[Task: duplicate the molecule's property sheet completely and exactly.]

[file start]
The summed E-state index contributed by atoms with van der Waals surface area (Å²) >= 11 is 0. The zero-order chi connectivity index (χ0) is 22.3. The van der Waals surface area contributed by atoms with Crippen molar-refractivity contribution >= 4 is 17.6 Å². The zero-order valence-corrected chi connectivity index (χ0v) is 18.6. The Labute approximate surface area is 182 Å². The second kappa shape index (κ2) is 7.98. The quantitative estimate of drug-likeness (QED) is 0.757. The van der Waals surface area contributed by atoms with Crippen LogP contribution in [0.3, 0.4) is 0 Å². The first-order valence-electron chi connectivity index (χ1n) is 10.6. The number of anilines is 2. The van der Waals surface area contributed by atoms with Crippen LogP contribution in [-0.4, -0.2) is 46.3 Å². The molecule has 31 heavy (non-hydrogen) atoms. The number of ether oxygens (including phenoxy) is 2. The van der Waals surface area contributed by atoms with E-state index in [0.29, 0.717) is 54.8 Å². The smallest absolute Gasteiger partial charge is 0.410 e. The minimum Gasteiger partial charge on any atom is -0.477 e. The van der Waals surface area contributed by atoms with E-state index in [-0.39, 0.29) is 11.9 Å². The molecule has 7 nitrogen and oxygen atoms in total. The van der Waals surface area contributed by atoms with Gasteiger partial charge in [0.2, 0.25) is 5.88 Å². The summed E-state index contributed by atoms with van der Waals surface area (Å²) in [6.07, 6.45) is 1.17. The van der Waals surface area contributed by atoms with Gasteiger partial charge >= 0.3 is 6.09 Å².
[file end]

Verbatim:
The summed E-state index contributed by atoms with van der Waals surface area (Å²) >= 11 is 0. The zero-order chi connectivity index (χ0) is 22.3. The van der Waals surface area contributed by atoms with Crippen molar-refractivity contribution >= 4 is 17.6 Å². The zero-order valence-corrected chi connectivity index (χ0v) is 18.6. The Labute approximate surface area is 182 Å². The second kappa shape index (κ2) is 7.98. The quantitative estimate of drug-likeness (QED) is 0.757. The van der Waals surface area contributed by atoms with Crippen LogP contribution in [0.3, 0.4) is 0 Å². The first-order valence-electron chi connectivity index (χ1n) is 10.6. The number of anilines is 2. The van der Waals surface area contributed by atoms with Crippen LogP contribution in [-0.4, -0.2) is 46.3 Å². The molecule has 31 heavy (non-hydrogen) atoms. The number of ether oxygens (including phenoxy) is 2. The van der Waals surface area contributed by atoms with E-state index in [0.29, 0.717) is 54.8 Å². The smallest absolute Gasteiger partial charge is 0.410 e. The minimum Gasteiger partial charge on any atom is -0.477 e. The van der Waals surface area contributed by atoms with E-state index in [-0.39, 0.29) is 11.9 Å². The molecule has 7 nitrogen and oxygen atoms in total. The van der Waals surface area contributed by atoms with Gasteiger partial charge in [0.2, 0.25) is 5.88 Å². The summed E-state index contributed by atoms with van der Waals surface area (Å²) in [6.07, 6.45) is 1.17. The van der Waals surface area contributed by atoms with Gasteiger partial charge >= 0.3 is 6.09 Å².